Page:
Georgian Delight Hallway and Bathroom Interior Design
I was brought on board to provide interior design for this Georgian townhouse’s hallway and bathroom, as well as to supply lighting ideas and advice on various accessories.
Design concept and accessories
My approach was a colour palette in keeping with the architecture because it’s important to maximise a feel of authenticity, certainly in period properties.
For the hallway, a brass pendant light was chosen for the ceiling along with candle holders that oozed soft warmth.
A large, arch-shaped mirror was painted in a rich, brownish olive and hung to create a greater sensation of light and space.
On presenting the client with my choice of yellow for her hallway I was met with some resistance due to yellow being a ‘scary’ colour.
This is not an uncommon response to yellow, and my theory is it’s due to yellow’s psychological properties being the most extreme.
Each of the eleven basic hues have negative and positive psychological properties.
When a particular colour is combined with others from a different tonal family, not of it’s own, then it’s negative psychological properties are communicated.
In the case of yellow, these are: Irrationality, fear, emotional fragility, depression, anxiety, suicide.
But when a colour is combined with others from it’s own tonal family, then it’s positive properties are communicated instead. Yellow’s are: Optimism, confidence, self-esteem, extraversion, emotional strength, friendliness, creativity.
Like so many of us, the client may have been exposed to some disharmonious yellow colour combinations in the past, and rightly so, made a negative association with them however, yellow really was the best fit for this hallway and after discussing at length, she decided to be brave and give it a go.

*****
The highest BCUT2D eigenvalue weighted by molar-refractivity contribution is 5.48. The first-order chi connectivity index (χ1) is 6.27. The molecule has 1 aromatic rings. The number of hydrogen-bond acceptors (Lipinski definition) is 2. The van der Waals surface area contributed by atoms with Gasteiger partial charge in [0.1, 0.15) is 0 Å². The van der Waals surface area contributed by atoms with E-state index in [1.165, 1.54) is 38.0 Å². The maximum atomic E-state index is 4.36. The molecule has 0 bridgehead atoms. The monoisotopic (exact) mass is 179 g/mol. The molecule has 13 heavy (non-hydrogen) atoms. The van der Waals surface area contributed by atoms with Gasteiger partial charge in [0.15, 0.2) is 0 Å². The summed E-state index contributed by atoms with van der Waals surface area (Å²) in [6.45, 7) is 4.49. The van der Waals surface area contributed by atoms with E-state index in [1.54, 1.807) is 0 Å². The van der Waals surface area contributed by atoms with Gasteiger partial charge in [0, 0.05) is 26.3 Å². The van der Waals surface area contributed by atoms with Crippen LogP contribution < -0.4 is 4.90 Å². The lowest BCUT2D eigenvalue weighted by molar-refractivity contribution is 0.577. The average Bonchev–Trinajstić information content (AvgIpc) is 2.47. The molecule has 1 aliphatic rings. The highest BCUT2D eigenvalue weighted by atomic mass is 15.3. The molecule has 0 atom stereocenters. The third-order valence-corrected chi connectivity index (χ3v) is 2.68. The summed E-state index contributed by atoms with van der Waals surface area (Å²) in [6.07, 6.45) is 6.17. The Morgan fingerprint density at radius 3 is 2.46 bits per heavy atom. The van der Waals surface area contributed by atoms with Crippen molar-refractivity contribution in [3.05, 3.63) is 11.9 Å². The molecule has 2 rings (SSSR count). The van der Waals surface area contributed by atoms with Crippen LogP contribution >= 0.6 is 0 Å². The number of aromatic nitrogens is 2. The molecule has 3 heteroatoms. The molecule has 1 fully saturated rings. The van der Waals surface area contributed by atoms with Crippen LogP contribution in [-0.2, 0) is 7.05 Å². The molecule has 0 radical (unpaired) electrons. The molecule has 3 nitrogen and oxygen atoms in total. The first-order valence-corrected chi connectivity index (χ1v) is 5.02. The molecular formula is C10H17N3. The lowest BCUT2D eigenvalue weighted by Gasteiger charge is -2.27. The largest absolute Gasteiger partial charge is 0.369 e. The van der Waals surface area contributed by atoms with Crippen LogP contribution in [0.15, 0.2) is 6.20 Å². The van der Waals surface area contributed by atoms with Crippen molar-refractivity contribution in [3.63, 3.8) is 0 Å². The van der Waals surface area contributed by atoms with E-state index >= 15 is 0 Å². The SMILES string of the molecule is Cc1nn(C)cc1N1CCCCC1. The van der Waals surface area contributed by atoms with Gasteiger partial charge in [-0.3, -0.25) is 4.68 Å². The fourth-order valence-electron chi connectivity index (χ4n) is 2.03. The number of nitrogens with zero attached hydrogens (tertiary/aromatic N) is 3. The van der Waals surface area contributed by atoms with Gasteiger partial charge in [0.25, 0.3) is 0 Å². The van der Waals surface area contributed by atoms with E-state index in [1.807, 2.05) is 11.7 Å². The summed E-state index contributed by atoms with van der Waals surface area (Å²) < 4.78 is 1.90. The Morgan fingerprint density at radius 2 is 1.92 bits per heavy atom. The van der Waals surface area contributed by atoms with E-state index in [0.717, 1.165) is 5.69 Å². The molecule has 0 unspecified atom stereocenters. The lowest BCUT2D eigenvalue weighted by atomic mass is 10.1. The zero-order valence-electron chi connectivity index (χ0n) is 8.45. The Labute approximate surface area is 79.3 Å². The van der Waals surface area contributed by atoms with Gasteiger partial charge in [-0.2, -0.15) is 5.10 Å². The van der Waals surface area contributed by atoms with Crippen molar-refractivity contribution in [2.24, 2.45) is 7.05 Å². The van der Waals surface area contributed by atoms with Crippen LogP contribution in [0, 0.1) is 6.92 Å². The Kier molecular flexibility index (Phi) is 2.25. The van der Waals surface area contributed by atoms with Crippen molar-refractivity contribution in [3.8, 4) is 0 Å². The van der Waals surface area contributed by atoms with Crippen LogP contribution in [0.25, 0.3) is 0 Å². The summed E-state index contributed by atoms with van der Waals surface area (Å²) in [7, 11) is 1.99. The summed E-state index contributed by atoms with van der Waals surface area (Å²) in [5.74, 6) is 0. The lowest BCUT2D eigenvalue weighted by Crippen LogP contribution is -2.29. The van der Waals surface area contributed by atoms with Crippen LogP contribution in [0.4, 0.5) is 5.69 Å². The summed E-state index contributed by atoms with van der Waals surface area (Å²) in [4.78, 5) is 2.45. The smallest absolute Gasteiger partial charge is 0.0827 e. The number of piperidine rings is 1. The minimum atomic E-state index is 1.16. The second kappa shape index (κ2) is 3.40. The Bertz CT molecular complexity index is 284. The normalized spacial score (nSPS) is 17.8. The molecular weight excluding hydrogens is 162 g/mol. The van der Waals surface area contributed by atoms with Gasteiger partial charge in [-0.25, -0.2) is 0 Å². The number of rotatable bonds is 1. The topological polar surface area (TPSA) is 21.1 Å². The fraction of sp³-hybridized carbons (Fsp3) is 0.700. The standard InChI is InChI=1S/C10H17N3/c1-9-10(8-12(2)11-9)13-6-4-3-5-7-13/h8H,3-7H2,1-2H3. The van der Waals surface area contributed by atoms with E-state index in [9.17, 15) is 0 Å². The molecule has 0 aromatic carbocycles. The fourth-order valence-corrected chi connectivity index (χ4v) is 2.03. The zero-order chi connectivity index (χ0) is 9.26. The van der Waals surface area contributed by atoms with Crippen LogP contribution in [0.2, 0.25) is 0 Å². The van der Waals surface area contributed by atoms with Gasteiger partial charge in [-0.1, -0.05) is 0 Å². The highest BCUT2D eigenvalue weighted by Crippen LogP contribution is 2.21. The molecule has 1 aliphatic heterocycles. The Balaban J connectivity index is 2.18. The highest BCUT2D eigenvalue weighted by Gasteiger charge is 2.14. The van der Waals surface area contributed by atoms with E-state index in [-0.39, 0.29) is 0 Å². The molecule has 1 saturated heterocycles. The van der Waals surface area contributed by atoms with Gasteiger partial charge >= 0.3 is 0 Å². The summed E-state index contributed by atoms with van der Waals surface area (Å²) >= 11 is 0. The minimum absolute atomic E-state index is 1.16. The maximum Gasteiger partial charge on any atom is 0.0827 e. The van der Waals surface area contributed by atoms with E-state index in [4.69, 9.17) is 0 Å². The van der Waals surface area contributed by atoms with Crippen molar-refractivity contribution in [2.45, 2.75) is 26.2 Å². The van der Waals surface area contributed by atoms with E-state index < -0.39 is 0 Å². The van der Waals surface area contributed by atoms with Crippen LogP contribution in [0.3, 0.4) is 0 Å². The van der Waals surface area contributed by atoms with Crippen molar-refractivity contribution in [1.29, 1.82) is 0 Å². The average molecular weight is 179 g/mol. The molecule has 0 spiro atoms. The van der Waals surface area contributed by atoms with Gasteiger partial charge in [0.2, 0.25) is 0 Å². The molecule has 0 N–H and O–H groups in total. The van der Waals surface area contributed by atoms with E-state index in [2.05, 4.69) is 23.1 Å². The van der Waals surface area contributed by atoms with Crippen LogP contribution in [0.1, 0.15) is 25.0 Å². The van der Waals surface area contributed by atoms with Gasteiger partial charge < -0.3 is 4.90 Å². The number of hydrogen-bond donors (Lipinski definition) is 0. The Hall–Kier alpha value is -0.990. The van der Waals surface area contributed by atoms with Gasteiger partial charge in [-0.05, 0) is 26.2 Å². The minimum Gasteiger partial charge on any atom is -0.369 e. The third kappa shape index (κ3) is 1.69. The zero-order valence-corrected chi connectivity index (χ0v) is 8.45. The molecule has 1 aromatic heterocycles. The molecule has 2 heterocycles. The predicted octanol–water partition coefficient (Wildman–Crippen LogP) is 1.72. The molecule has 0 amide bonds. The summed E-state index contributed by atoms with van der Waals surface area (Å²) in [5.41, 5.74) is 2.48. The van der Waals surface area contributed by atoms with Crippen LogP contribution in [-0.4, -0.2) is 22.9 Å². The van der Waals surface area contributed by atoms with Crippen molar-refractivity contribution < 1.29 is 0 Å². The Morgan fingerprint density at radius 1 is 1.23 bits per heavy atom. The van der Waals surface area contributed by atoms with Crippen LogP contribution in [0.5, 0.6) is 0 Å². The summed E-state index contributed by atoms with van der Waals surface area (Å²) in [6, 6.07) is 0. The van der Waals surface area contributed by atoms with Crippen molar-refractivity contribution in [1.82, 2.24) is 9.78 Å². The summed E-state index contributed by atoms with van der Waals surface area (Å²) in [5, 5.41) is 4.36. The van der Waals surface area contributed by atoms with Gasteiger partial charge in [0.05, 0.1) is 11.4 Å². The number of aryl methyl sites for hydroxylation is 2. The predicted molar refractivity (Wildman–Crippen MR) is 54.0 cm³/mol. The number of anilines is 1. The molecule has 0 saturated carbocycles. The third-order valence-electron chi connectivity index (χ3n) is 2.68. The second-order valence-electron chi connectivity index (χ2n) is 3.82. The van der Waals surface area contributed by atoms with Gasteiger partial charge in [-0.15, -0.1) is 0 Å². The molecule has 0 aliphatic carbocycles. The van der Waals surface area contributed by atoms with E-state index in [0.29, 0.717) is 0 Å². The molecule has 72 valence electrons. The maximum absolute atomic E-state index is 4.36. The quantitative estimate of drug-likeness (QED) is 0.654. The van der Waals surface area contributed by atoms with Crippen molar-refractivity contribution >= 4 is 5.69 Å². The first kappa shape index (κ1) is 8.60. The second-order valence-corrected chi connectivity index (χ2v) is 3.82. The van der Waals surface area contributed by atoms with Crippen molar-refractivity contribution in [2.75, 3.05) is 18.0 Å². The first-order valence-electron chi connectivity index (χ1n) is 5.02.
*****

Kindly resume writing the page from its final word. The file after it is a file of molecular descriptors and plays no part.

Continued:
The result was absolutely stunning, and the client was delighted.
The combination of colours that make up this shade: evoke a feeling of optimism, warmth, creativity and friendliness. It increased the sensation of light and space, and is sympathetic to the architecture’s era.
You can read about the colour yellow in more detail, on the blog.
This sumptuous teal was applied to the ceiling as well as the walls to give a ‘jewel box’ effect and turn what was a very bland space into an attractive colour statement.
Being a small area it was important the colour didn’t give the sensation of ‘closing in’ on you.
Choosing a teal rather than a pure blue prevented this, due to the large dose of green that teals contain.
This ensured the effect was soft and undemanding, allowing this deeper intensity of colour to be carried off in such a small space successfully.
The combination of colours that make up this shade: evoke a feeling of calm, peace, serenity and relaxation.